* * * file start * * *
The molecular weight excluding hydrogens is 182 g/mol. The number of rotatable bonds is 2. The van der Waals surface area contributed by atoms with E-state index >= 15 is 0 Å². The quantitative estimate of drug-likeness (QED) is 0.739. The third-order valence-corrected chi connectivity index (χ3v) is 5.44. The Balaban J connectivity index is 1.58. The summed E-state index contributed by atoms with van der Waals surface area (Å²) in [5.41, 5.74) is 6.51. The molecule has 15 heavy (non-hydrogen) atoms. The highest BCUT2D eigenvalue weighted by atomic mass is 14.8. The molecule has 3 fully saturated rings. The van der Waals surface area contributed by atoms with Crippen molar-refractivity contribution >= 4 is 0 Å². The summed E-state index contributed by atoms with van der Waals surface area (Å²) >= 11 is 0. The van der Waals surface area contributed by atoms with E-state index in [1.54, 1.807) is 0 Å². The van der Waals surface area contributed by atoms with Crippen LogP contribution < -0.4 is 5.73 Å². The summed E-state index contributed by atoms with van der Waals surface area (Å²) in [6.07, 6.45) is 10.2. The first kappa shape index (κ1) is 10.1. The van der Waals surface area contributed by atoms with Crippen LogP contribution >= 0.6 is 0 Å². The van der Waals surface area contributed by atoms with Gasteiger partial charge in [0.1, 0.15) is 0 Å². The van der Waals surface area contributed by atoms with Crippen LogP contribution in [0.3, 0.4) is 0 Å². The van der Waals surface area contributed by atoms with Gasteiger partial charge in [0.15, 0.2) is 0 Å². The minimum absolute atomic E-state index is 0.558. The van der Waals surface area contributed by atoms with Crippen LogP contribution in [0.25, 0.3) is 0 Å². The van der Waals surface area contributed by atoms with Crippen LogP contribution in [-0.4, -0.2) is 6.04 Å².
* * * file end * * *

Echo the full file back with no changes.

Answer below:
The molecular weight excluding hydrogens is 182 g/mol. The number of rotatable bonds is 2. The van der Waals surface area contributed by atoms with E-state index >= 15 is 0 Å². The quantitative estimate of drug-likeness (QED) is 0.739. The third-order valence-corrected chi connectivity index (χ3v) is 5.44. The Balaban J connectivity index is 1.58. The summed E-state index contributed by atoms with van der Waals surface area (Å²) in [5.41, 5.74) is 6.51. The molecule has 15 heavy (non-hydrogen) atoms. The highest BCUT2D eigenvalue weighted by atomic mass is 14.8. The molecule has 3 fully saturated rings. The van der Waals surface area contributed by atoms with Crippen molar-refractivity contribution >= 4 is 0 Å². The summed E-state index contributed by atoms with van der Waals surface area (Å²) >= 11 is 0. The van der Waals surface area contributed by atoms with E-state index in [1.54, 1.807) is 0 Å². The van der Waals surface area contributed by atoms with Crippen LogP contribution < -0.4 is 5.73 Å². The summed E-state index contributed by atoms with van der Waals surface area (Å²) in [6.07, 6.45) is 10.2. The first kappa shape index (κ1) is 10.1. The van der Waals surface area contributed by atoms with Crippen LogP contribution >= 0.6 is 0 Å². The van der Waals surface area contributed by atoms with Gasteiger partial charge in [0.1, 0.15) is 0 Å². The van der Waals surface area contributed by atoms with Crippen LogP contribution in [0.3, 0.4) is 0 Å². The van der Waals surface area contributed by atoms with Gasteiger partial charge in [0.15, 0.2) is 0 Å². The minimum absolute atomic E-state index is 0.558. The van der Waals surface area contributed by atoms with Crippen LogP contribution in [0.25, 0.3) is 0 Å². The van der Waals surface area contributed by atoms with Crippen LogP contribution in [-0.4, -0.2) is 6.04 Å².